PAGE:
construction, nor did they offer evidence as to the
agreed-upon terms of payment, such as an hourly rate.
Plaintiffs claim that defendant was paid for work that he did
not complete, while defendant testified that he was not paid
for all of the work that he performed. In the absence of
proof of the agreed-upon scope of work and terms of payment,
it cannot be determined whether either claim is correct.
Further, although plaintiff testified that defendant was
fired because his work was progressing too slowly, and the
complaint alleged damages for resulting lost rent, plaintiff
and Kelly offered no proof that they ever agreed with
defendant upon an anticipated completion date; defendant
testified that there was none. For these reasons, the alleged
contract is unenforceable and the cause of action relative to
the apartments was properly dismissed (see Matter of
Express Indus. & Term. Corp. v New York State Dept. of
Transp., 93 N.Y.2d at 590-591; Wild v Hayes, 68
A.D.3d 1412, 1414 ; compare Stein v Anderson,
123 A.D.3d 1322, 1323 ; Dzek v Desco Vitroglaze of
Schenectady, 285 A.D.2d 926, 927 ). 
to the earlier contract pertaining to the residence,
plaintiff and Kelly testified that they agreed that defendant
would construct a patio at the back of their residence and
install a new leach field to correct an existing odor
problem. Defendant completed both projects and was paid in
full. Plaintiff and Kelly later became dissatisfied when
cracks developed in the patio, the odor persisted and other
problems occurred with the leach field.
the patio, there appears to be no dispute that the parties
reached a meeting of the minds by which they agreed that
defendant would construct a concrete patio, that defendant
did so, and then was paid in full. Plaintiffs thus met their
burden of establishing an enforceable contract. However, they
entirely failed to provide any proof of damages, and such a
failure "is fatal to a cause of action for breach of
contract" (Proper v State Farm Mut. Auto. Ins.
Co., 63 A.D.3d 1486, 1487 ). Plaintiff testified
as to the total amount of an estimate that he had obtained
for replacing the patio, together with another unrelated
project. Neither he nor any other witness provided a
breakdown of the portion of this estimate that pertained to
the patio. Supreme Court refused to admit the
contractor's written estimate, as inadmissible hearsay,
and plaintiffs offered no other proof of damages. While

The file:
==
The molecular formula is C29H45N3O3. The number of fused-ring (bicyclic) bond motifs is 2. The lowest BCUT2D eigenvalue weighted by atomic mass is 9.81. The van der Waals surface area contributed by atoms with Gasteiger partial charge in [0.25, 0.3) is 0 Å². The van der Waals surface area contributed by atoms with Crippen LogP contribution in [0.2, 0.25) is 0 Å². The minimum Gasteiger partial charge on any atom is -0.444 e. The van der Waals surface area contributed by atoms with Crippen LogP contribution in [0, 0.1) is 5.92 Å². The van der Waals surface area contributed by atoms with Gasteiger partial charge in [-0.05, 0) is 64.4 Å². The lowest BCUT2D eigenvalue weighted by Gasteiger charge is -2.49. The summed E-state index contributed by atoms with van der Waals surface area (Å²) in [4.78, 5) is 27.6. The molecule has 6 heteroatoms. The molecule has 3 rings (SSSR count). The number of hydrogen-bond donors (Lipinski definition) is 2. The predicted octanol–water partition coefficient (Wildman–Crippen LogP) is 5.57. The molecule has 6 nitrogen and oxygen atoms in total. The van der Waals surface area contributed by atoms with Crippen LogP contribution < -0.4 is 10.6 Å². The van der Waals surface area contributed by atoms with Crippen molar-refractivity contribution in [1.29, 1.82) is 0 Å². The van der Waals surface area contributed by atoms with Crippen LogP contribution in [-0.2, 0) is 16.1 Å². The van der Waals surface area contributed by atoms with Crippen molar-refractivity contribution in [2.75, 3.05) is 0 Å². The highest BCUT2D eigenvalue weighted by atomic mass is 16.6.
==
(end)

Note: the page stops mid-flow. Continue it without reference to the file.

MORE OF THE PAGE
plaintiffs could have proven damages "in any manner
which is reasonable, [such proof] may not be based upon
speculation and, instead, must be reasonably certain"
(Peak v Northway Travel Trailers, Inc., 27 A.D.3d
927, 929  [internal quotation marks and citations
omitted]). Thus, Supreme Court properly found that plaintiffs
could not recover on this aspect of the cause of action
(see Abselet v Satra Realty, LLC, 85 A.D.3d 1406,
1408 ; Haber v Gutmann, 64 A.D.3d 1106,
1108-1109 , lv denied 13 N.Y.3d 711');">13 N.Y.3d 711 ;
New Horizons Amusement Enters. v Zullo, 301 A.D.2d
825, 827 ).
the leach field, plaintiffs failed to establish the existence
of an enforceable contract. The testimony of plaintiffs'
witnesses describing the agreed-upon scope of work was both
vague and inconsistent. Supreme Court credited
defendant's testimony that, upon excavating the area, he
discovered that there was no existing leach field, that
plaintiff refused to agree to defendant's recommendations
as to the construction of a proper leach field, and that he
instead directed defendant to use a "band-aid"
solution. Defendant claimed that he warned plaintiff that
this system would not work. Plaintiffs provided no evidence
revealing that defendant's description of the work that
he performed was inconsistent with the parties'
agreement, nor any other evidence that his work was defective
in any specified manner. On the contrary, plaintiff testified
that he did not know what was wrong with the new system or
what repair or replacement would cost, as he had not obtained
any inspections or estimates. The ...